Ponyo (Gake no Ue no Ponyo) — He said, She said — movie review — screener!
Posted on August 11, 2009 by Chris & Kris
It’s hard to be disappointed with a Miyazaki film. The animation is always a cut above industry standards, with so much attention paid to the most minute details that every movement of a character, from the simplest shrug to the wildest gesticulation, amazes with its wholly natural quality. Backdrops too, leave the viewer in awe, with landscapes so peacefully pastoral they can’t help yearning to step foot in their unmarred splendor. But they’re far from just pretty pictures. Rather, they further serve to bolster Miyazaki’s typical narratives of eco-consciousness and global conservation (Miyazaki was green before it was cool), which more often than not prove complicated enough for both children and adults to enjoy. I say more often than not, because, sadly, Ponyo on the Cliff by the Sea (aka: Ponyo) stands the first true exception to the rule.
Ponyo on the Cliff by the Sea, is the tale of a quasi-fish with magical powers that transforms into a little girl in order to hang out with an equally little boy. It’s essentially a Little Mermaid tale, only with protagonists too young to rationalize anything beyond the desires of their tummies, and an even happier-go-lucky lilt than Disney’s saccharine survey of Hans Christian Andersen’s tragic source material. There’s no grand message of bettering your environment, saving your land from catastrophe, or even a moral regarding the beauty of self sacrifice. Just two little kids hanging out, having fun, exploring, and eating. – until the film’s abrupt twist, where Miyazaki attempts to shoehorn an epic conflict in the span of twenty minutes.
And therein lay the problems. Had Ponyo let itself remain nothing more than a depiction of two kids and their magical friendship, I wouldn’t have minded the lack of a narrative conflict. Yet the sudden onset of earth-shaking cataclysm and its potential resolution through a deep-seated romantic love between five year-olds struck me as both farcical and perverse. Furthermore, the inconsistent treatment of characters left suspension of disbelief nigh impossible. Every moment depicting true, childlike inquisitiveness, was counteracted with sequences of alarmingly unconcerned adults. For example, you’d think that a young mother would be alarmed when a pudgy little girl screams, morphs into a gelatinous chicken-head, runs-across a body of water, grabs her baby’s face, and aggressively delivers an Eskimo-kiss, but apparently not in the world of Ponyo (I won’t even bother with the problems of the flood).
In the end, Ponyo on the Cliff by the Sea starts off strong, with its lush visuals and promise of the usual Ghibli splendor, but ultimately wavers and bores with its illogical, slapdash storyline. Children will certainly find many things to enjoy, but more discerning viewers can probably find more interesting titles in the Ghibli back-catalog.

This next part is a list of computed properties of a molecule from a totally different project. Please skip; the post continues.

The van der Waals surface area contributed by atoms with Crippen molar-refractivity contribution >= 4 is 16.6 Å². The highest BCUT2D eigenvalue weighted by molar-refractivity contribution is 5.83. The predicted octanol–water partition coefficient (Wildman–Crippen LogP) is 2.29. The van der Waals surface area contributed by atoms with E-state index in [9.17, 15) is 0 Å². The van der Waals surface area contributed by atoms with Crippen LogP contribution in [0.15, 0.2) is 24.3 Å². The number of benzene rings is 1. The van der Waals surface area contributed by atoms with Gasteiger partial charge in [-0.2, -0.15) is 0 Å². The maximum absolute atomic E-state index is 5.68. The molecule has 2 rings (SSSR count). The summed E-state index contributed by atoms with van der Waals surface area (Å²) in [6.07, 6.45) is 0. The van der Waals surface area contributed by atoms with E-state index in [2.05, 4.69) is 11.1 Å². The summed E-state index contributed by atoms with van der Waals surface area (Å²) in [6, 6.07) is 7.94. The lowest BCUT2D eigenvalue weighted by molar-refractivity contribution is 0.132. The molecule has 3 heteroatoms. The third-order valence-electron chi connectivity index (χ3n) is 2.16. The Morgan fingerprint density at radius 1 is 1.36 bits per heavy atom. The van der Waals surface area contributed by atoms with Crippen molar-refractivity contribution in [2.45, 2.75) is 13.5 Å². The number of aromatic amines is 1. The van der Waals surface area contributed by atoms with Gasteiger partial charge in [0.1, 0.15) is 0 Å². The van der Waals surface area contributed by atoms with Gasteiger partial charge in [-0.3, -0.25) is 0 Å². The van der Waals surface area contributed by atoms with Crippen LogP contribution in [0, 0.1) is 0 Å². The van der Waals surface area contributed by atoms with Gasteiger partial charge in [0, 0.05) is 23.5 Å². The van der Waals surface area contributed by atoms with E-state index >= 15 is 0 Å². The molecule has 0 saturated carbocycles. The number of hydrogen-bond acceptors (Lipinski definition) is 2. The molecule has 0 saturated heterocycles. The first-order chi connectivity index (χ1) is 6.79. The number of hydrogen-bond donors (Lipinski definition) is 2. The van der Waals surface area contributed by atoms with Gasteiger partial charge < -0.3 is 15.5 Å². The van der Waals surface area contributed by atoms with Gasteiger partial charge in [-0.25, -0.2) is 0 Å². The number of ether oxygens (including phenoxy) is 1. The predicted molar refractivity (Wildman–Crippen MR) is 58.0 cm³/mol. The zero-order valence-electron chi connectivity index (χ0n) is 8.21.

Ponyo on the Cliff by the Sea sure is a mouthful, but the story may leave you a little hungry for more. The first 2/3 of the film is magical and polished, and so garsh-darn cute and sweet you’ll get cavities. But then everything starts to spin out of control like the tsunami invoked in the climax — of course all the chaos is caused by Ponyo, although she soon becomes the catalyst for salvation. Everything seems rushed and edited, almost incomplete. Suddenly, incompetence and disobedience are “rewarded” with the fate of the world. And, oddly, as Chris pointed out, cataclysmic doom approaches, but no one bats an eye.
Also, when compared to the usual morals à la The Lion King conveying the consequences of honoring your elders, Ponyo is a bit of a brat. Maybe they were attempting to enforce the similarities between the old and young characters, and in most cases, in this cross between Cocoon and the Little Mermaid, a compete role reversal.
I really wish the concept of pollution was more prominent, so we wouldn’t wonder why all these otherwise polite townsfolk were suddenly drowned or driven from their homes. I could speculate that the townsfolk were likened to the unsuspecting, innocuous sea creatures being robbed of a healthy, habitable environs, but that would, pardon the pun, be going off the deep end. Maybe a hybrid realm, as the film suggests, is the only way to dissolve the rift between landlubbers and reefriders. Hopefully the Disney-dubbed version will verbally expand on this topic (we saw the Japanese version).
Ponyo on the Cliff by the Sea‘s redemption is the magical realm Studio Ghibli creates and welcomes everyone into with open arms. There is no denying the enchantment.
Ponyo on the Cliff by the Sea opens in select theatres on August 14 featuring the vocal talent of Cate Blanchett, Matt Damon, Tina Fey, Frankie Jonas (Jonas Bros’ little brother), Noah Cyrus (Miley’s little sister), Cloris Leachman, Liam Neeson, Lily Tomlin, and Betty White.